Hot splatter on the tongue, loud ringing in the ears: these are the consequences of biting an egg heated in the microwave without thinking.
Hard-boiled eggs do not react well (or, depending on the perspective, they react extremely well)) to microwaves. Heat one in a microwave and, assuming it does not burst while the timer is still running, there is a good chance it will trigger with a burst and a shower of hot sand as soon as it is disturbed.
But how strong is that pop? That is the subject of a lawsuit, and a related scientific discovery, which depends on the acoustics of the exploding eggs. [The Mysterious Physics of 7 Everyday Things]
Somewhere in America, at some point in the past (the details are still unclear) someone entered a restaurant and bit an egg. That egg had been reheated in a microwave and exploded when the poor patron bit his benign skin. The employer, severely burned, sued the restaurant and claimed to have suffered a hearing loss from the outbreak in addition to the most obvious injuries, according to a press release.
Charles M. Salter Associates, a San Francisco-based firm specializing in acoustics, was hired to provide expert testimony in the litigation. Specifically, they were hired to answer this question: Could an egg explode create a pressure wave powerful enough to cause hearing damage?
In an unpublished document presented today (December 6) at the 174th Meeting of the Acoustic Society of America and provided to Live Science, researchers Anthony Nash, vice president of Charles M. Salter Associates, and Lauren von Blohn, consultant Company's acoustics, they described the results of their study on the explosion of microwaved eggs.
Nash and von Blohn individually microwaved about 100 cooked and hard boiled eggs for study. Because the eggs sometimes burst while cooking in the microwave, the researchers placed them inside thin socks before dropping them into glasses of water to heat them.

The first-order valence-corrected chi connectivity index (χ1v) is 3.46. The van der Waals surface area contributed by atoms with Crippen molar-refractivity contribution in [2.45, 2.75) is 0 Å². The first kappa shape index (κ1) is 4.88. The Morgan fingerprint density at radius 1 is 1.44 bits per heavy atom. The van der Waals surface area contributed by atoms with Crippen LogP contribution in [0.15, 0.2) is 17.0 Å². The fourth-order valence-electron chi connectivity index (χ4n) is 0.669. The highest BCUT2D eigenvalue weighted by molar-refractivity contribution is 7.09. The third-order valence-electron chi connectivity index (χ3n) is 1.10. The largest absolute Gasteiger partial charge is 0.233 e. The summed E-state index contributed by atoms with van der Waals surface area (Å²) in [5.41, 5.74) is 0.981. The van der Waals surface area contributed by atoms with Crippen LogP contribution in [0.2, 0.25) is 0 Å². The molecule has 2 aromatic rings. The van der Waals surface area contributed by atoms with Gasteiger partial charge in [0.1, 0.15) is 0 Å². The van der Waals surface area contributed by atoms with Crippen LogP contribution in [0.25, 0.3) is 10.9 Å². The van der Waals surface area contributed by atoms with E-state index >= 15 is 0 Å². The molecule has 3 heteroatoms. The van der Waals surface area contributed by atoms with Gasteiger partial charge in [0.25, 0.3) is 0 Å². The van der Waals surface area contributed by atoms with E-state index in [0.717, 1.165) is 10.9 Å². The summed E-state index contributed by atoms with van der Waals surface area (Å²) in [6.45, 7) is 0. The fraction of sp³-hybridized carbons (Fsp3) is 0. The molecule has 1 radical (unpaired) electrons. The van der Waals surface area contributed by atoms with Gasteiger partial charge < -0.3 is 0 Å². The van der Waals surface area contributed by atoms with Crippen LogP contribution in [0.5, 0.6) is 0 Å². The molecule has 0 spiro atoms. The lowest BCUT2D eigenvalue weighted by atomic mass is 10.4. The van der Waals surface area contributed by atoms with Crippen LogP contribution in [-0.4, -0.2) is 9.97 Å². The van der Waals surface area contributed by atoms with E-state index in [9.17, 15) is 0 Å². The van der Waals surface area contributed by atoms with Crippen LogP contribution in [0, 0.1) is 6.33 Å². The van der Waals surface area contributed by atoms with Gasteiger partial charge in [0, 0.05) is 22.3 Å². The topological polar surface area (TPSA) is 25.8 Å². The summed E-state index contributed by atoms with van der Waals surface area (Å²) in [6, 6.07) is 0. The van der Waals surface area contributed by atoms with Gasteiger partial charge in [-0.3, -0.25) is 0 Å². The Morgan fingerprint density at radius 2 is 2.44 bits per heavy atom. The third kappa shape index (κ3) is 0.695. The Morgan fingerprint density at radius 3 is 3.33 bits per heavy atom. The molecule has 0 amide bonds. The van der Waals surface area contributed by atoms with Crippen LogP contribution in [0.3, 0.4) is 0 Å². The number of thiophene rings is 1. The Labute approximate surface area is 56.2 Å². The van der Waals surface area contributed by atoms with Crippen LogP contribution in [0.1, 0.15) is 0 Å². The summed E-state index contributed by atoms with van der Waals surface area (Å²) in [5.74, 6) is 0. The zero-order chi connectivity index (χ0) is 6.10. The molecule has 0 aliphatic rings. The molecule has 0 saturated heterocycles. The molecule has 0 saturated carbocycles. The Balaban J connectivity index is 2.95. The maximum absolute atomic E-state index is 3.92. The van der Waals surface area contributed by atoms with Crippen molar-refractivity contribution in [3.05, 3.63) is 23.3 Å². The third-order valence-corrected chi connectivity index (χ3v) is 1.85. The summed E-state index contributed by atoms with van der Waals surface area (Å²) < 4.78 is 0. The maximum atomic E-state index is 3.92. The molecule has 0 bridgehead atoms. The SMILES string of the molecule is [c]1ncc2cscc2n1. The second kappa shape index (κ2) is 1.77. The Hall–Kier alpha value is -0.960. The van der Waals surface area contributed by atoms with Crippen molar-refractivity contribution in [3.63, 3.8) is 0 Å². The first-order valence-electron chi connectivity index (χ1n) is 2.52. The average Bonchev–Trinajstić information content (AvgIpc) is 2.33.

Then, carefully, they took the eggs out of the flask in the microwave and placed them on the floor. With a precise microphone only a foot away, they pierced the eggs with fast-acting meat thermometers, causing some to explode. [Watch a Video of Popcorn Exploding]
The pops they recorded were quite noisy, with pressure waves that reached a maximum of between 86 and 133 decibels. That was similar to the sound of a typical motorcycle running 30 feet (9.1 meters) away from the sound of a jet airplane at 100 feet (30 m) away, respectively. An explosive egg no doubt generates more noise than you would like to undergo for an extended period of time, but has a "low probability" of being strong enough to damage your hearing in a single burst, the researchers wrote.
Why? Does an egg explode?
If you put a potato in the microwave without piercing its skin first, the vapor pressure can accumulate under the skin and cause the potato to detonate. That's a simple mechanism for an explosion, the researchers wrote, similar to a grenade that explodes and destroys the outer shell of the device.
But a hard-boiled egg does not have a skin with the high tensile strength of a potato, and an egg shell, designed for a bird to pass through, is not strong enough to contain a high internal vapor pressure . There is a membrane between the white of an egg and its shell that could allow the pressure to accumulate, but that is released when an egg is laid and the eggs with the shell still explode. [10 Weird and Terrifying Medical Instruments from the Past]
The researchers suggested an alternative explanation.
The yolk of an egg, discovered with its meat thermometer, heats up much faster than the surrounding water. Maybe, they reasoned, small pockets of water get trapped inside the proteins and overheat.
At normal air pressure, those pockets would have room to expand and become vapor. But inside an egg, the pressure of the surrounding and hardening proteins can force the pockets to remain liquid even as their temperatures rise.
But disturb one of those pockets, let it expand and the water molecules would rush to fill the void – expand, interrupt the surrounding tissue and allow any other pocket to flicker through a phase change at the same time. The resulting collective bubble burst would tear the egg to pieces, throwing the pieces far and wide in a way that might resemble a more typical explosion under pressure.
"For an observer, the egg seems to have exploded," the researchers wrote in the document, but, "it is probably more accurate to describe the phenomenon as a rapid boiling of superheated water."
Originally published in Live Science.